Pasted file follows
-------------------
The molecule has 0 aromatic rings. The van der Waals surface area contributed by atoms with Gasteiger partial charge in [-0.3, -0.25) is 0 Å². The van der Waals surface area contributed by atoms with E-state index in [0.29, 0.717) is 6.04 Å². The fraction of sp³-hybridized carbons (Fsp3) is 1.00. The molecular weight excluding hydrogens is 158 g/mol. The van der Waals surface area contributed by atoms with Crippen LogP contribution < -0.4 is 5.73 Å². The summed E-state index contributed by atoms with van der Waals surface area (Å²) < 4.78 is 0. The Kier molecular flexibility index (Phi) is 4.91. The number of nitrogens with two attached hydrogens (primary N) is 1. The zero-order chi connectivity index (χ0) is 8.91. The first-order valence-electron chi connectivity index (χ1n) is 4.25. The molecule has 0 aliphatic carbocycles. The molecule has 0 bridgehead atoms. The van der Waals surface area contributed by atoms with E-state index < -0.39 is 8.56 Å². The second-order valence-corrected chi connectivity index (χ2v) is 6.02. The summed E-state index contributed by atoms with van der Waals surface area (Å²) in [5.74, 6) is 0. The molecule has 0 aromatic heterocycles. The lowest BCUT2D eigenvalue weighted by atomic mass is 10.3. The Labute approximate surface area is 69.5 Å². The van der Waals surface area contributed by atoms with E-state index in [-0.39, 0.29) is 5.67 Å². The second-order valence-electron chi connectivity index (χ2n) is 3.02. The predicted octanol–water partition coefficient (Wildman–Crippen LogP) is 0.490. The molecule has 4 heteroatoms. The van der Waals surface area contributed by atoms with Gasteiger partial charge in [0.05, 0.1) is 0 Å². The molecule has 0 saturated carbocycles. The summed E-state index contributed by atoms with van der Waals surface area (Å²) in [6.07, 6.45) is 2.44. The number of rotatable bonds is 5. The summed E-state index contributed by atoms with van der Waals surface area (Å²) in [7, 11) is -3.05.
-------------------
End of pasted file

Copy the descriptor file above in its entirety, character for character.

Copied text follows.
The molecule has 0 aromatic rings. The van der Waals surface area contributed by atoms with Gasteiger partial charge in [-0.3, -0.25) is 0 Å². The van der Waals surface area contributed by atoms with E-state index in [0.29, 0.717) is 6.04 Å². The fraction of sp³-hybridized carbons (Fsp3) is 1.00. The molecular weight excluding hydrogens is 158 g/mol. The van der Waals surface area contributed by atoms with Crippen LogP contribution < -0.4 is 5.73 Å². The summed E-state index contributed by atoms with van der Waals surface area (Å²) < 4.78 is 0. The Kier molecular flexibility index (Phi) is 4.91. The number of nitrogens with two attached hydrogens (primary N) is 1. The zero-order chi connectivity index (χ0) is 8.91. The first-order valence-electron chi connectivity index (χ1n) is 4.25. The molecule has 0 aliphatic carbocycles. The molecule has 0 bridgehead atoms. The van der Waals surface area contributed by atoms with E-state index < -0.39 is 8.56 Å². The second-order valence-corrected chi connectivity index (χ2v) is 6.02. The summed E-state index contributed by atoms with van der Waals surface area (Å²) in [5.74, 6) is 0. The molecule has 0 aromatic heterocycles. The lowest BCUT2D eigenvalue weighted by atomic mass is 10.3. The Labute approximate surface area is 69.5 Å². The van der Waals surface area contributed by atoms with E-state index in [-0.39, 0.29) is 5.67 Å². The second-order valence-electron chi connectivity index (χ2n) is 3.02. The predicted octanol–water partition coefficient (Wildman–Crippen LogP) is 0.490. The molecule has 4 heteroatoms. The van der Waals surface area contributed by atoms with Gasteiger partial charge in [0.05, 0.1) is 0 Å². The molecule has 0 saturated carbocycles. The summed E-state index contributed by atoms with van der Waals surface area (Å²) in [6.07, 6.45) is 2.44. The number of rotatable bonds is 5. The summed E-state index contributed by atoms with van der Waals surface area (Å²) in [7, 11) is -3.05.